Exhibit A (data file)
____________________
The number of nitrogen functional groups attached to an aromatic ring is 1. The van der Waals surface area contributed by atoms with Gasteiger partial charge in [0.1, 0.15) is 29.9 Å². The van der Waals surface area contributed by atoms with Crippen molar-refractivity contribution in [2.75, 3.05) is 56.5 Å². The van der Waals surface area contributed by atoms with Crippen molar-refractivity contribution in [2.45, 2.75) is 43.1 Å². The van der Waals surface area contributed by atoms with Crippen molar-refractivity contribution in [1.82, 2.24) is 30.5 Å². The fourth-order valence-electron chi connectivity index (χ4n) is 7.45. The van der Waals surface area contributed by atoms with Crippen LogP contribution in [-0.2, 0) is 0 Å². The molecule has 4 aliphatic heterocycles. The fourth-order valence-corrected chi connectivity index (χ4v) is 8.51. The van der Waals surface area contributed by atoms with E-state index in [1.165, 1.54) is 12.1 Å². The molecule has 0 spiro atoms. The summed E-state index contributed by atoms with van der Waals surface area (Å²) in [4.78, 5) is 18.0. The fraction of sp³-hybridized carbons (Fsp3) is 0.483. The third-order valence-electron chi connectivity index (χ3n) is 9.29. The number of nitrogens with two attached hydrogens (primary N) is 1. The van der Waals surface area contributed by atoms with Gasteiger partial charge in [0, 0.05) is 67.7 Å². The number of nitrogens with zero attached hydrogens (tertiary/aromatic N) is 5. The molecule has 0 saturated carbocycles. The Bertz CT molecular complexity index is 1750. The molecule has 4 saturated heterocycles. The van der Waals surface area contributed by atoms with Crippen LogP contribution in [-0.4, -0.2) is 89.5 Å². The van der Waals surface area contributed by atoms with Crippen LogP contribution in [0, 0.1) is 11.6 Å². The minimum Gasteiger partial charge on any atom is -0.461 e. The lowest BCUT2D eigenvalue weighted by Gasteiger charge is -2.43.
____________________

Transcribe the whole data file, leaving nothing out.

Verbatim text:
The number of nitrogen functional groups attached to an aromatic ring is 1. The van der Waals surface area contributed by atoms with Gasteiger partial charge in [0.1, 0.15) is 29.9 Å². The van der Waals surface area contributed by atoms with Crippen molar-refractivity contribution in [2.75, 3.05) is 56.5 Å². The van der Waals surface area contributed by atoms with Crippen molar-refractivity contribution in [2.45, 2.75) is 43.1 Å². The van der Waals surface area contributed by atoms with Crippen molar-refractivity contribution in [1.82, 2.24) is 30.5 Å². The fourth-order valence-electron chi connectivity index (χ4n) is 7.45. The van der Waals surface area contributed by atoms with Crippen LogP contribution in [-0.2, 0) is 0 Å². The molecule has 4 aliphatic heterocycles. The fourth-order valence-corrected chi connectivity index (χ4v) is 8.51. The van der Waals surface area contributed by atoms with E-state index in [1.165, 1.54) is 12.1 Å². The molecule has 0 spiro atoms. The summed E-state index contributed by atoms with van der Waals surface area (Å²) in [4.78, 5) is 18.0. The fraction of sp³-hybridized carbons (Fsp3) is 0.483. The third-order valence-electron chi connectivity index (χ3n) is 9.29. The number of nitrogens with two attached hydrogens (primary N) is 1. The van der Waals surface area contributed by atoms with Gasteiger partial charge in [0, 0.05) is 67.7 Å². The number of nitrogens with zero attached hydrogens (tertiary/aromatic N) is 5. The molecule has 0 saturated carbocycles. The Bertz CT molecular complexity index is 1750. The molecule has 4 saturated heterocycles. The van der Waals surface area contributed by atoms with Crippen LogP contribution in [-0.4, -0.2) is 89.5 Å². The van der Waals surface area contributed by atoms with Crippen LogP contribution in [0, 0.1) is 11.6 Å². The minimum Gasteiger partial charge on any atom is -0.461 e. The lowest BCUT2D eigenvalue weighted by Gasteiger charge is -2.43.